Board of Villa Dalmacia (Inc) 1989
Back Row: Denis Tomasich, Vic Jakovich, Norm Srdarov, Tony Ingrilli
Front Row: Anton Pogorelich, Norm Marinovich (Chairman), Alec Banovich, Max Zuvela
History of the Villa Dalmacia Association (Inc)
Speech delivered by Dr Norman Marinovich at the Croatian History Group Breakfast held at the Fremantle Sailing Club on the 1st of October 2010.
Villa Dalmacia aged care facility is the result of work of not just a few but of hundreds of people.
It’s a fine example of how a strong, cohesive community can achieve great results in the face of what appear to be insurmountable obstacles.
Before I go into the story of how it all happened I must first apologise to the many people who have made a significant contribution over the years to the development of the Villa but who I won’t have time to mention.
Secondly, I will use the terms “Slav” and “Yugoslav” in discussing the early development of the Villa as that was how Australians and their bureaucracies referred to the people we know as Croatians, Serbs, Bosnians etc.
Let us go back to how it all started.
The issue of the need for aged care accommodation was raised by a number of Yugoslav people in the 1970s but nothing came of it.
It was the convergence of two societal factors that lead to the successful realisation of that goal.
Firstly, a rapidly increasing number of Yugoslavs who had migrated to Australia before and soon after World War 2 were ageing, becoming frail and were a concern to their family and friends.
Secondly, the children of these ageing Slavs had grown up, been educated in Australia and were therefore more adept working with the Australian political system and bureaucracy in striving to develop services for their aged and frail family members or friends. It was from these children primarily that a group formed which worked to establish the aged care facility we now have.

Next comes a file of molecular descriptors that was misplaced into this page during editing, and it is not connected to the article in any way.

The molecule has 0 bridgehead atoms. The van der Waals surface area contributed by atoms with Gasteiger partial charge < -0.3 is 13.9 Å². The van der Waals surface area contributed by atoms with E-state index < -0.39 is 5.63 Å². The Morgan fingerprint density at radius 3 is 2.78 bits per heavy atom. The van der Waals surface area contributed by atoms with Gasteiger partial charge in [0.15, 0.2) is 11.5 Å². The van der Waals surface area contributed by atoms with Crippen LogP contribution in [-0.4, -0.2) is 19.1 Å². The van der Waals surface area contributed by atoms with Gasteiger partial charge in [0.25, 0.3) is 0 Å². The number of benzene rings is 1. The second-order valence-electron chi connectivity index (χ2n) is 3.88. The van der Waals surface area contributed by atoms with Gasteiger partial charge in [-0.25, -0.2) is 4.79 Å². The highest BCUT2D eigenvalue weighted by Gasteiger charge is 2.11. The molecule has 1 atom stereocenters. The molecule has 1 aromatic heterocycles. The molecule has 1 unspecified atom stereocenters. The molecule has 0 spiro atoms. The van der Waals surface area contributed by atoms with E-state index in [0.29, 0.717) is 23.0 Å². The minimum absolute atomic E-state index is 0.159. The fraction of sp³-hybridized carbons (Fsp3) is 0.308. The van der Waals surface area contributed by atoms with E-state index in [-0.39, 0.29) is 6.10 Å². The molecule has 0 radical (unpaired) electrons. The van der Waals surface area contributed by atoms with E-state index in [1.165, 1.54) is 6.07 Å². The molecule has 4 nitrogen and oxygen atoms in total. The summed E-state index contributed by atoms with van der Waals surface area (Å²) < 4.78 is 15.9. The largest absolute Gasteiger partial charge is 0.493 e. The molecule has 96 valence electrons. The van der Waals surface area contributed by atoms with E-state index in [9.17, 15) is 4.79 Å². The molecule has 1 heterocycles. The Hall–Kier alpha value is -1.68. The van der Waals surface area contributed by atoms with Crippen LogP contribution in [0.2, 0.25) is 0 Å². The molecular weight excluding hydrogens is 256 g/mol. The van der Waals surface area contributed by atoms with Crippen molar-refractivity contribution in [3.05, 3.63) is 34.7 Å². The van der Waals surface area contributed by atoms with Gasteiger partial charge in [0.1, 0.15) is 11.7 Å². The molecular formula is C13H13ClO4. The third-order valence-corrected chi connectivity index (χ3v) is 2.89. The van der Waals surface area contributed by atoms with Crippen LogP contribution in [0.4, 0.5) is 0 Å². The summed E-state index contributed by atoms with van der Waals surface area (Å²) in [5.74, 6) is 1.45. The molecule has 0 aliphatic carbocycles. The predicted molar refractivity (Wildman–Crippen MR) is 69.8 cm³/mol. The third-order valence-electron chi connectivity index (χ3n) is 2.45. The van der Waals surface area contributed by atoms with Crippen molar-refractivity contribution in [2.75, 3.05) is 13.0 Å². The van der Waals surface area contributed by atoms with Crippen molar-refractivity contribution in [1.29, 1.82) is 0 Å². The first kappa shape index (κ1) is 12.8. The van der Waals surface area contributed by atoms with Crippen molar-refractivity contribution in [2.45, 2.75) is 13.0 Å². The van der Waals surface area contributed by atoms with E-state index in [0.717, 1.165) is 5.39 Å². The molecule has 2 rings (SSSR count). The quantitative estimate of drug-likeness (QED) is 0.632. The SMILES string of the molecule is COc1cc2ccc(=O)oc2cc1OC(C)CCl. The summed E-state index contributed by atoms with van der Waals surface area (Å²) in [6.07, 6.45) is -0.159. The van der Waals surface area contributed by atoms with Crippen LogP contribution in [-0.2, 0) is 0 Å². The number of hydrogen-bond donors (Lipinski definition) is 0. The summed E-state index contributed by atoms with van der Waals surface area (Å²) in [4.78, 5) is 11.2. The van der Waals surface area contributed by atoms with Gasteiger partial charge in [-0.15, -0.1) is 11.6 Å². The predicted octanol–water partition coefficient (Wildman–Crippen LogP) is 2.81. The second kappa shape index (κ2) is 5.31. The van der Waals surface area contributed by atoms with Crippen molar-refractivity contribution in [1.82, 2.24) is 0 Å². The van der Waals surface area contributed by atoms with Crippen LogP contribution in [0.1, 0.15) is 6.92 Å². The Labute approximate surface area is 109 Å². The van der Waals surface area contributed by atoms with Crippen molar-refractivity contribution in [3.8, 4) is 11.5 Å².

The original team.
I meet “Bano”, Alec Banovich, in the early 1970s. He is a Belmont boy whose parents came from Zaostrog, which he claimed was the cultural centre of Dalmacia, which I knew was wrong as that honour belongs to Zupa, where my Mum came from.
Bano graduated as a pharmacist and opened a shop in South Fremantle. Aside from his successful pharmacy he was very active in Yugoslav community affairs being one of the prime movers in the development of the Spearwood Dalmatinac Club and also filling the very demanding role as an unpaid social worker for the local Slav community. As a lot of his customers were also my patients we often discussed the major problems our people had in getting appropriate care when they needed aged care services.
By 1980 we concluded that we needed to work to develop an aged care facility for frail aged Slavs in WA.
In 1981 we made a submission to the Cockburn City Council (CCC) requesting a grant of some land in Azalia Rd, adjacent to the “Dali” Club, where we could build a nursing home. We were knocked back. We decided that we needed more expertise in development and asked Max Zuvela to join us.
Max had grown up in Spearwood, gained his architectural qualifications in WA and had been heavily involved in a number of community project in the metropolitan area. His research revealed that although some of the land on the east side of Gorham Way was zoned as public open space, residential development had been allowed. He suggested to rectify this anomaly, the vacant land which was an extension of the inappropriate residential development and where the Villa is now, be rezoned for the purpose of allowing a nursing home to be built there.
In September 1982 we made a submission to the Cockburn City Council and the Metropolitan Regional Planning Authority (MRPA) for the land to be rezoned for our purpose. The Council agreed in principle.
In October 1982 we had meetings with the local residents and the CCC to explain our proposal. Concern was expressed about potential increases in traffic flow in the area.
In February 1983 the MRPA rejected our proposal for the rezoning of the Gorham Way land.
In the same month the new Labor Government was elected. We asked the new Minister for Planning, David Parker, to review the MRPA decision. He arranged for us to meet with the Chairman of the MRPA, Ian Wilkins.
In October 1983 we met with representatives of the other Yugoslav Clubs who agreed to offer their support for our proposal but there was some disagreement on the preferred site.
March 1984, the MRPA agree to sell 1.6 ha in Gorham Way for the purpose of building a not for profit aged care facility for a price of $65,000 to be paid immediately.
April 1984 Bano, Max and I met with the Board of Sumich and Sons- Jack Sumich, Spiro Novak, Charlie Bacich, Ivan Petkovich, Lori and Budi Sumich. They agreed to give a donation of $65,000 in four instalments. This was a major forward step in our project.